MEXICO CITY (AP) — Mexico City officials said Friday that prosecutors are investigating several doctors who allegedly issued false death certificates for people who may have died of the coronavirus.
As deaths mount in Mexico, the need to quickly dispose of corpses has apparently led to a black market in death certificates. Mexico reported 625 newly confirmed COVID-19 deaths Friday, down from a peak of 1,092 on Wednesday and 816 on Thursday. The country now regularly adds more than 4,000 confirmed infections each day, and the cumulative case total stands at over 110,000, though officials acknowledge the real number is many times higher.
In describing the investigation, Mexico City Mayor Claudia Sheinbaum alleged the doctors “were involved in charging for these services,” despite the fact that death certificates are supposed to be free but the process to obtain them can sometimes be lengthy and bureaucratic.
“They sold these certificates when they should not have,” Sheinbaum said.
The scheme purportedly involved at least one city government employee and around 10 doctors, none of whom were city hospital employees, the mayor said.
There are also indications the doctors may have signed off causes of death other than COVID-19 for bodies they had never seen or examined, though the reasons were unclear, officials said.
But bodies had been piling up at hospitals in Mexico City as the pandemic worsened, and some relatives may have simply wanted to get their deceased family members released more quickly. In addition, bodies of people who died from COVID-19 have to be cremated or buried under stricter rules so some families may have paid for a false certificate to avoid that or the social stigma the virus carries.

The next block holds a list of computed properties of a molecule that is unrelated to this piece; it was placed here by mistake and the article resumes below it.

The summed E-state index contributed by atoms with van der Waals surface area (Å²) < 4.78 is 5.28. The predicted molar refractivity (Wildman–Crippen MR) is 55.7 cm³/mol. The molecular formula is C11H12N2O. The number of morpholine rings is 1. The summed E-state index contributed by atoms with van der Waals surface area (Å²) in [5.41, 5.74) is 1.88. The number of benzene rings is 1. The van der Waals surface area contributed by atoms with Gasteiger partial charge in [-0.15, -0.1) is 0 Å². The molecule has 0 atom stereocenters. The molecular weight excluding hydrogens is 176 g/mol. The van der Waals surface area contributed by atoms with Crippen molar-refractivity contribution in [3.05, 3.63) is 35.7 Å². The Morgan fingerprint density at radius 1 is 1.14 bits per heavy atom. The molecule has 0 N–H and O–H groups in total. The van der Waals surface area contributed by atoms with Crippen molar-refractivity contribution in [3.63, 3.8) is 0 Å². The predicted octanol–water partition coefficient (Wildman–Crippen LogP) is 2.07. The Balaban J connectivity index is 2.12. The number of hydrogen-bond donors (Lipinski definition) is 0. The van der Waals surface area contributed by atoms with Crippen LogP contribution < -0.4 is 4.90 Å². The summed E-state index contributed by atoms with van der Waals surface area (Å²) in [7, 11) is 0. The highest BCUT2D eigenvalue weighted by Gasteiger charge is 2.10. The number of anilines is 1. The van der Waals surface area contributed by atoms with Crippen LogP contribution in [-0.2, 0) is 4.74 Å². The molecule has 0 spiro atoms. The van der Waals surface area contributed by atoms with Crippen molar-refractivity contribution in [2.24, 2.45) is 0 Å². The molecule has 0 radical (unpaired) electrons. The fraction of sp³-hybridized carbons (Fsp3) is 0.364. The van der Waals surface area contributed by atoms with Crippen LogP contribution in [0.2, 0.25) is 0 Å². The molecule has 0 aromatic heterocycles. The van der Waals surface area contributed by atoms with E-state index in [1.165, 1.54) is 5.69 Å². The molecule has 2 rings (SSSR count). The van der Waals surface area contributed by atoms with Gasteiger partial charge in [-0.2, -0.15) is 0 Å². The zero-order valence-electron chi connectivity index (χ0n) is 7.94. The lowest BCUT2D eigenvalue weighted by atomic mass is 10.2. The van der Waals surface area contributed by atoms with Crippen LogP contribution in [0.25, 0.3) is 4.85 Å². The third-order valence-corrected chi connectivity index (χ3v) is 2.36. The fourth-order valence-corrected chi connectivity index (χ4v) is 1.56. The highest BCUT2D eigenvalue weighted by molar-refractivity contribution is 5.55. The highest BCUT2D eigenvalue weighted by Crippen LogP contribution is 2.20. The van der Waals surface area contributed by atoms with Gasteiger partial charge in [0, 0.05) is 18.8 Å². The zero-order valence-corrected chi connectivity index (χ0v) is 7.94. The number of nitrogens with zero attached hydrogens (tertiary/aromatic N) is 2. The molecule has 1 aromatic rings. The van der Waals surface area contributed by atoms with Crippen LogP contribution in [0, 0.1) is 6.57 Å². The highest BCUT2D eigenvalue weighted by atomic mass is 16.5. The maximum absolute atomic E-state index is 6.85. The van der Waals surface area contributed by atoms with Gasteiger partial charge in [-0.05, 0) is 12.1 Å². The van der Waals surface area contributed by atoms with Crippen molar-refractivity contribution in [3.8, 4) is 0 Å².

No charges have been filed in the case.
It would not be the first scandal in Mexico involving businesses that have grown up around the pandemic.
In May, authorities found 3.5 tons of hospital waste illegally dumped in the woods on the outskirts of Mexico City. Officials also discovered 6,000 cubic yards (meters) of medical waste piled ceiling high at a warehouse in Puebla state.
Teetering piles of discarded coffins, meanwhile, have piled up outside Mexico City’s overworked crematoriums. Specialized waste incinerators are over-taxed by the flood of disposed protective equipment and infectious tissue being generated amid the pandemic.
Mexico is plagued by widespread problems with unregulated firms in both the waste disposal and funeral industries. According to the Senate, 60% of funeral agencies in Mexico are either unregistered or not fully registered.